The 12th annual event of an interactive arts festival called Bloop is scheduled for August and September. The project, launched in Spain, promotes the message “art is for everybody”. The free festival includes murals, installations, music, workshops, street art, photographs and sculpture.  The event has so far been responsible for 60 murals and art installations on the island.

Make the most of your trip Things to see & do

Ibiza Travel Advice

Car hire: A reasonable road network connects all towns and villages so hiring a car can be an economic way to explore the island. All resorts have car hire businesses and your UK driving licence will be sufficient.  (This could change after Brexit.) Most car hire companies have an age limit of 21 but it can be higher. Drive on the right and seatbelts are compulsory. Main towns colour code kerbs for parking. Yellow, no parking. Blue, pay to park or restrictions in place. White, free to park.  Cars parked illegally are clamped or fined. Most resorts have car parks too, some paid, some free.

Buses: Reliable, air-conditioned bus services are regular and frequent from 7am until 11.30pm in the summer.  Between June and September a “discobus” runs through the night providing links between the clubs, resorts and main hotels. Timetables and routes are displayed at bus stops, in the offices where you buy the tickets and on the Ibizabus company website and mobile app. There is an English translation. In the evenings, when ticket offices are shut, tickets can be bought on the buses. The Discobuses run until 6am.

Taxis: There are taxi ranks in all main resorts and at the airport. Cabs with green lights showing on their roofs can be flagged down anywhere, any time. A list of taxi firm phone numbers is available online but hotels will call or book taxis for guests.  Journeys are metered but drivers usually speak English and will be able to estimate the cost of the journey in advance.

Boats: Water taxis and Aquabuses journey between resorts and beaches. Ferries run to the neighbouring island of Formentera, boats go from resorts to more secluded beaches. Speedboats and small motorboats can be hired (without a licence). A more luxurious yacht can be hired along with a captain to do the steering.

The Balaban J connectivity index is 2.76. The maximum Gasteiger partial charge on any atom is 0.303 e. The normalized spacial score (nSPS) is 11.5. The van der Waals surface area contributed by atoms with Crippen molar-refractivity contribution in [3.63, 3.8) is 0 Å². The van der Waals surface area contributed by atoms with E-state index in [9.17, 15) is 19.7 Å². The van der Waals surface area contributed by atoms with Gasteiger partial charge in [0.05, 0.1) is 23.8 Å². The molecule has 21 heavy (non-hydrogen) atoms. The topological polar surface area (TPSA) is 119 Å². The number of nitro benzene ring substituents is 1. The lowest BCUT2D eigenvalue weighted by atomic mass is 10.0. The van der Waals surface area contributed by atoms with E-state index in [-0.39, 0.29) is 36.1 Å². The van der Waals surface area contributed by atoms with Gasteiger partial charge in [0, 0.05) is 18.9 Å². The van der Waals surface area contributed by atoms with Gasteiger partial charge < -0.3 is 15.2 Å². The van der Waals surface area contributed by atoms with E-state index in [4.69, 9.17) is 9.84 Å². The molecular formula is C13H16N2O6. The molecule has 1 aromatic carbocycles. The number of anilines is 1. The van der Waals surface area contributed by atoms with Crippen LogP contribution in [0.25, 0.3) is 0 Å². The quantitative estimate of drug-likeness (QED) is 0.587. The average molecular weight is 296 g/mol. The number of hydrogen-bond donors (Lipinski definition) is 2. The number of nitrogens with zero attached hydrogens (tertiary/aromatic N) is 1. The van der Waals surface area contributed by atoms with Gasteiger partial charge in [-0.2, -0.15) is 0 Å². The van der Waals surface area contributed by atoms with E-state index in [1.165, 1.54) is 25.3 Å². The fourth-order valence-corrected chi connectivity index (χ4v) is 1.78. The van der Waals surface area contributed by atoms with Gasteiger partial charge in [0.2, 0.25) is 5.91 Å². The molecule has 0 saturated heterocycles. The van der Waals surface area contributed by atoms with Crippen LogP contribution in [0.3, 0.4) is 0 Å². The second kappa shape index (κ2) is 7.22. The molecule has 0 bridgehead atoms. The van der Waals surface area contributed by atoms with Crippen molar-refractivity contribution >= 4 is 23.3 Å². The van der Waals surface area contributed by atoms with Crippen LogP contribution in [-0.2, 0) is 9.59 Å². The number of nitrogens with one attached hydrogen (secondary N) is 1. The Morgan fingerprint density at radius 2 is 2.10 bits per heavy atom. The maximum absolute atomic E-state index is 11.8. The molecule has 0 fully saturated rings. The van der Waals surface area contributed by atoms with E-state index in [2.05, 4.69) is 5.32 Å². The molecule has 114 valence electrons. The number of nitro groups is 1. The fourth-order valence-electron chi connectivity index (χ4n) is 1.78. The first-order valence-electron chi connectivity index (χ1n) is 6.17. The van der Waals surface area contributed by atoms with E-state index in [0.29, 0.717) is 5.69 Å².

Other vehicle hire:  Quad bikes, scooters, mopeds, motorcycles and bicycles can all be hired in the main resorts and provide opportunities to explore the island, including the bits that cars and buses can’t reach.  Quad bikes require a full driving or motorcycle licence. You must be 18 or over to hire a bike with an engine bigger than 75cc.  Helmets are compulsory. Ibiza has become a popular destination for cyclists and a wide range of road and mountain bikes is available for hire.

Excursions: If you want someone else to take the strain out of travelling then there is a huge range of excursions available. You may want to spend a day on a party boat, or a wild Safari or buggy off-road adventures, or a glorious tour around the whole, enchanting island.  Then there are guide-led walking tours around the towns or in the countryside or focused on culture or food. If you fancy pedalling, there are  cycling or E-bike (electric ones) tours with guides too. Or you could take the train.

Trains: No, Ibiza doesn’t have a railway - but it does have tourist land trains. They take passengers on road trips through towns and countryside and offer sights of “the real Ibiza”. They operate out of Sant Eulalia and San Antonio and there is a full commentary in the open-air carriages. Stops can be in villages, beaches, viewing points, markets and sometimes a vineyard for wine-tasting. 

Are Ibiza's clubs the best in the world?

Ibiza's clubs have won many awards over the years. Read our low down on the clubbing scene in Ibiza.